Dodgers Dugout: Free advice to whomever buys naming rights to field at Dodger Stadium—‘Vin Scully Field’
Hi, and welcome to another edition of Dodgers Dugout. My name is Houston Mitchell and if you haven’t seen “Spider-Man: Homecoming” yet, go see it. It’s really good.
The name game
While the Dodgers continue to play well, sweeping the White Sox in a quick two-game series in Chicago, the big news is that the team is open to selling naming right to the field at Dodger Stadium. So, for about $12 million a season, you could have the field named after you and hear on broadcasts, “Welcome to Joe Smith Field at Dodger Stadium.”
To be clear, the Dodgers say they have no interest in changing the name of the stadium with team President Stan Kasten telling Times baseball columnist Bill Shaikin, “That has never been for sale. It never will be for sale.”
Some Dodgers fans are up in arms about this, but it doesn’t really bother me. Fans will still just call it Dodger Stadium. And while it’s probably true that Dodgers ownership doesn’t need the extra money, it’s also true you don’t get rich as by letting money-making opportunities pass by. As long as they don’t change the name of the stadium, it’s really not a big deal.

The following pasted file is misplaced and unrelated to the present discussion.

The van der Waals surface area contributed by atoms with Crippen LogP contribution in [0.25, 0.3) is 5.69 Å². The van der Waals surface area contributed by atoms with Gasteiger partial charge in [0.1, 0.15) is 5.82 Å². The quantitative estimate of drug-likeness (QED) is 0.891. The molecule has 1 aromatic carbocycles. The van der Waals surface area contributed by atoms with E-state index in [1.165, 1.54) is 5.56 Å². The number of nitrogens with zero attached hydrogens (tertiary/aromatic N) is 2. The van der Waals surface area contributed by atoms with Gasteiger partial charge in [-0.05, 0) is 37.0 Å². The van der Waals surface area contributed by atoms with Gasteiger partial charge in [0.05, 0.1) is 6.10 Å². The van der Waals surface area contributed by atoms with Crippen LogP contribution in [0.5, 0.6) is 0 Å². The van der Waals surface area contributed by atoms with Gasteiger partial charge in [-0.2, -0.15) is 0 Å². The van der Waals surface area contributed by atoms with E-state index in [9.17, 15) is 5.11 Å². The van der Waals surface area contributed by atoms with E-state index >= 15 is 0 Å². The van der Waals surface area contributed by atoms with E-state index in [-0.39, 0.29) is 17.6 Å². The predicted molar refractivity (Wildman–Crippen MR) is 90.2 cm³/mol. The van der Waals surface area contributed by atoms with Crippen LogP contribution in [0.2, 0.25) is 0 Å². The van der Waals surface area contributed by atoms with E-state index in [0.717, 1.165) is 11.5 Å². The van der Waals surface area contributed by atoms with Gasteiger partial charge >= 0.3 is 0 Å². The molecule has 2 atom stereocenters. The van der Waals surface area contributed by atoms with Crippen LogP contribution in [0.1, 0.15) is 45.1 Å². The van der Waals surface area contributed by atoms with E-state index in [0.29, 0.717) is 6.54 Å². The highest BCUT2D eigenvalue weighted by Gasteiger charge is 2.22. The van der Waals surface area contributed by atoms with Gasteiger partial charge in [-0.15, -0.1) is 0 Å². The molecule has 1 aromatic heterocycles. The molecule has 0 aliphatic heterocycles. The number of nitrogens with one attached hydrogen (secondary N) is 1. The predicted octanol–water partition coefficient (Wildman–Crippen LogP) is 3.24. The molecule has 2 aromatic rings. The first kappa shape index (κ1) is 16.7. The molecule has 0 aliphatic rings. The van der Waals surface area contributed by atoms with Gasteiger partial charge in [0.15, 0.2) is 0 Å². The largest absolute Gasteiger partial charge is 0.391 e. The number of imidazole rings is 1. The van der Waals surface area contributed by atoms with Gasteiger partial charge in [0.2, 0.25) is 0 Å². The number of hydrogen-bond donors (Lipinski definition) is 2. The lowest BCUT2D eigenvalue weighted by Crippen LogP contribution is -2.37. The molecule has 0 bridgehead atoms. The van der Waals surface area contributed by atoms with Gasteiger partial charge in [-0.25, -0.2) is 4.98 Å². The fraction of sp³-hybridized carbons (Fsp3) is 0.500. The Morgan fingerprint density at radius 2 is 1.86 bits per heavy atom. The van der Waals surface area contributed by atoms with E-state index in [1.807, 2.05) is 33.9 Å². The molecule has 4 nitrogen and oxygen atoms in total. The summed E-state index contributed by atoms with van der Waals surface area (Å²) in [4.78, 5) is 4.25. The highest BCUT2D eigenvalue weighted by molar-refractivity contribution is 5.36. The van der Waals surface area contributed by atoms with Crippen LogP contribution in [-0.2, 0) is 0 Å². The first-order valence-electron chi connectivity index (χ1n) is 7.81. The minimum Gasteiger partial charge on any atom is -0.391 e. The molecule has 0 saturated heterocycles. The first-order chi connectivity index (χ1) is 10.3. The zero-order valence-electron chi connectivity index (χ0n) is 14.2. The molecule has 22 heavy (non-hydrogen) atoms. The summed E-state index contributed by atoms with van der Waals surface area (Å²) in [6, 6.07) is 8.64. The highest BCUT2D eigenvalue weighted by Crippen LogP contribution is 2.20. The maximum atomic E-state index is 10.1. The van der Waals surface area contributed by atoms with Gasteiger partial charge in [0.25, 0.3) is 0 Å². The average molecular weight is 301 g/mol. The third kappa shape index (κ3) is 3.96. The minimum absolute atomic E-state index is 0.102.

However, if I am in charge of a major corporation, I’d jump on this immediately. But I wouldn’t name the field after my company. Let’s say that McDonald’s pays to name the field. If I am in charge of McDonald’s, as soon as the deal is completed I announce to Dodgers fans, “While it is true we have bought the naming rights to the field at Dodger Stadium, we feel there is only one appropriate name for it: Vin Scully Field.”
The good vibes that would cause among Dodgers fans would be worth gold, and would generate more business than naming it “McDonald’s Field.”
Hopefully some smart corporation does that. And McDonald’s, if you are reading this and do that, how about sending along some free French fries as a gesture of goodwill.
He’s just like.....
In the 1980s, Bill James came up with a new concept called similarity score, which is designed to tell you who your favorite player is most similar to, as far as career stats are concerned. For a detailed explanation, you can go here. For example, you can take Yasmani Grandal’s career stats and compare them to other players in two ways: Which players had the most similar stats in his career, and which player had the most similar stats through the same age. For career numbers, the most similar players to Grandal are Yan Gomes, Ramon Castro and Bill Schroeder. The most similar batters through age 27 are Jarrod Saltalmacchia, Jason Castro and Andy Seminick.
What does that mean? Well, not a lot, but it is fun and interesting to see what names come up. And while worrying if the Dodgers will win it all this year, let’s not forget that all this is supposed to be fun. So let’s look at the similar players for other Dodgers.
Career: Derrek Lee, Kent Hrbek, Greg Luzinski
Through age 35: Derrek Lee, Paul Konerko, Will Clark
Career: Bret Boone, Ian Kinsler, Vern Stephens